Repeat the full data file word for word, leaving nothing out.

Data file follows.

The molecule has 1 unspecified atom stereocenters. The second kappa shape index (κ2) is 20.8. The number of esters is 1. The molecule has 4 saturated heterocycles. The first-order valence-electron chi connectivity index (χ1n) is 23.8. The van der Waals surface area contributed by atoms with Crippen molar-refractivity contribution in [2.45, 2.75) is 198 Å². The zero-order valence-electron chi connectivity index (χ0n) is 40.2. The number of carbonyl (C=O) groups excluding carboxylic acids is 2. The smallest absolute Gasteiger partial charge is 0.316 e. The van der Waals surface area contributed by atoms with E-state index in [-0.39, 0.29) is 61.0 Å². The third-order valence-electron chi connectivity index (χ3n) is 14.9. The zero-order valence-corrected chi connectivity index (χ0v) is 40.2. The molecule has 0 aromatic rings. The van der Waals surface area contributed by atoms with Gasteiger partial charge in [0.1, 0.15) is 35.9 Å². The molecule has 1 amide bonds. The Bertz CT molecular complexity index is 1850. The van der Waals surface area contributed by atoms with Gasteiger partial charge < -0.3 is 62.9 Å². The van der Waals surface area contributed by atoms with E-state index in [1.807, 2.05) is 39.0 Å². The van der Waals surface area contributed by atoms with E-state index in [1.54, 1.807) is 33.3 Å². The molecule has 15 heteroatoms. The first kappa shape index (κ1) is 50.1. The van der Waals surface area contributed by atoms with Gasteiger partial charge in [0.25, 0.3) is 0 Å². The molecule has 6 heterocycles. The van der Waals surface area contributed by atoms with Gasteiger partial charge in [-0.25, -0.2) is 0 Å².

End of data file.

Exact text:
The molecule has 1 unspecified atom stereocenters. The second kappa shape index (κ2) is 20.8. The number of esters is 1. The molecule has 4 saturated heterocycles. The first-order valence-electron chi connectivity index (χ1n) is 23.8. The van der Waals surface area contributed by atoms with Crippen molar-refractivity contribution in [2.45, 2.75) is 198 Å². The zero-order valence-electron chi connectivity index (χ0n) is 40.2. The number of carbonyl (C=O) groups excluding carboxylic acids is 2. The smallest absolute Gasteiger partial charge is 0.316 e. The van der Waals surface area contributed by atoms with E-state index in [-0.39, 0.29) is 61.0 Å². The third-order valence-electron chi connectivity index (χ3n) is 14.9. The zero-order valence-corrected chi connectivity index (χ0v) is 40.2. The molecule has 0 aromatic rings. The van der Waals surface area contributed by atoms with Gasteiger partial charge in [0.1, 0.15) is 35.9 Å². The molecule has 1 amide bonds. The Bertz CT molecular complexity index is 1850. The van der Waals surface area contributed by atoms with Gasteiger partial charge < -0.3 is 62.9 Å². The van der Waals surface area contributed by atoms with E-state index in [1.807, 2.05) is 39.0 Å². The van der Waals surface area contributed by atoms with E-state index in [1.54, 1.807) is 33.3 Å². The molecule has 15 heteroatoms. The first kappa shape index (κ1) is 50.1. The van der Waals surface area contributed by atoms with Gasteiger partial charge in [0.25, 0.3) is 0 Å². The molecule has 6 heterocycles. The van der Waals surface area contributed by atoms with Gasteiger partial charge in [-0.25, -0.2) is 0 Å².